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From The Blog

Understanding the Water Quality in Kiawah Island Ponds

KICA’s Lakes Management Department maintains the health of the island’s 122 stormwater ponds. The ponds are designed to pass water through KICA’s drainage system and off of Kiawah Island. However, they are also an amenity for members, making it a great place to bird watch, fish with the family, or simply enjoy the outdoors. Lakes Supervisor Matt Hill described the process of managing the ponds as “finding a balance between a natural and aesthetically-pleasing value.”

On a daily basis, the ponds receive golf course and road run-off in addition to rainwater and tidal flows. These factors mean that nothing can be taken for granted and the department keeps that in mind. Since 1987, the department has monitored water quality with in-house testing. Early records indicate testing was a little less frequent than it is now, but the department currently tests 26 island ponds each week. They use these results to compare a number of parameters throughout the year, responding to ponds based on their data history. 

How KICA Tests Water Quality in Ponds

The KICA Lakes Management team uses a YSI multiparameter water quality monitoring sonde. The device enables them to take a sample and receive a reading on temperature, conductivity, salinity, depth, and pH dissolved oxygen. Later, the team downloads the data and adds it to a spreadsheet with information dating back to 1987. The sheet allows them to track trends and identify changes in the pond over time. The department also contracts South Carolina’s Department of Natural Resources (DNR) to perform monthly (in the cooler months) and bi-monthly (in the warmer months) testing for algae and phytoplankton in the water. Twice a year, they also test for bacteria. These readings help the department monitor for algal growth, which can be harmful if large quantities bloom. If DNR reports abnormal algal growth, the department makes a point to spray the pond for a short-term solution, while considering if a larger, long-term solution is needed. A few years ago, algae became a problem in Ocean Park, which led the team to apply Phoslok that reduced the need for herbicides to an eighth of what was previously used.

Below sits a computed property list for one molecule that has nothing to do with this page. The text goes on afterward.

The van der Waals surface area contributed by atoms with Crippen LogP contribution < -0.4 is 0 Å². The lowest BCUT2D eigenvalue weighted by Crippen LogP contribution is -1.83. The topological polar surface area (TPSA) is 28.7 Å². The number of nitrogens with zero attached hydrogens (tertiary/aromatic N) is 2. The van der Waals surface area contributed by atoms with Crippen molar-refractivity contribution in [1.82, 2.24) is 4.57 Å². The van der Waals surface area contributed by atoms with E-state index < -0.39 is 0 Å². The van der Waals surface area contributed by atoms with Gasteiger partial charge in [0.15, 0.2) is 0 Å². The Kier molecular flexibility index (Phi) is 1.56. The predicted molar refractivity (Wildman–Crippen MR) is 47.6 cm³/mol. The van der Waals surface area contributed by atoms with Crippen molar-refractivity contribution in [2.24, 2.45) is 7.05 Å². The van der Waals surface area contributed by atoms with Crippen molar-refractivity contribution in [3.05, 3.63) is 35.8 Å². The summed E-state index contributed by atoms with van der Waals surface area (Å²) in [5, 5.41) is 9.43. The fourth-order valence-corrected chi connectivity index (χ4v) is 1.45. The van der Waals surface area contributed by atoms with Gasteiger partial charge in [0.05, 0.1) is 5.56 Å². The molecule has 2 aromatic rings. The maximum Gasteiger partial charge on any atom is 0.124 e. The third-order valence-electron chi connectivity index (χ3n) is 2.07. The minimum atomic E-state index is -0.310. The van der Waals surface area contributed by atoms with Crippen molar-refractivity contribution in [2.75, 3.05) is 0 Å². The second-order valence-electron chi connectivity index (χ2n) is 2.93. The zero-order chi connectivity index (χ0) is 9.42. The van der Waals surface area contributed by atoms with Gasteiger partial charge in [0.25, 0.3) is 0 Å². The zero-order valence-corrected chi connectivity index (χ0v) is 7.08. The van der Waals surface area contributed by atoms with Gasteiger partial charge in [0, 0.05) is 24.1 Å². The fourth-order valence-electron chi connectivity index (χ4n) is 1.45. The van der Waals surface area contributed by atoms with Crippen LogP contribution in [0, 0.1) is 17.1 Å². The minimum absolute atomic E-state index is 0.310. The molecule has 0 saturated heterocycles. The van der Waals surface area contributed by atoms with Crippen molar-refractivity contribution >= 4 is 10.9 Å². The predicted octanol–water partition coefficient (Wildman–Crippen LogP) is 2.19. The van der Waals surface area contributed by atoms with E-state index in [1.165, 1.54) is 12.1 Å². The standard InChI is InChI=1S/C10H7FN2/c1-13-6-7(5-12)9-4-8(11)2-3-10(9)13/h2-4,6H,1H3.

Water quality testing is a tool to see a snapshot of what is going on in the water and the trends in each individual pond. If a parameter reading changes in a way that’s out of the ordinary, that tells the team something about the pond. This allows Matt and the Lakes Management team to be ahead of potential algal or undesirable vegetation growth.

Taking a Closer Look at the Stormwater Ponds on Kiawah Island

There are many exterior factors that become interior, including fertilizer, waste, and stormwater, when it runs off into the pond system. The ponds are home to many living things, including alligators, fish and wading birds, so they are always changing. In the mornings when the CO2 levels tend to be higher, the ponds tend to be more acidic. The temperature of the water in ponds has a direct impact on oxygen levels (warmer water holds less oxygen than cooler water) which can result in fish kills. The combination of KICA’s in-house testing and DNR’s testing enables the team to be ahead of potential problems. 

With more than 30 years of pond management practices, the KICA Lakes Management department stays busy, especially in the summer months, to maintain the beauty and functionality of the stormwater ponds. Matt and his team of experts are making daily management decisions to improve the health of the ponds, so members and visitors of Kiawah Island can relax and enjoy the wildlife and beauty that Kiawah Island offers.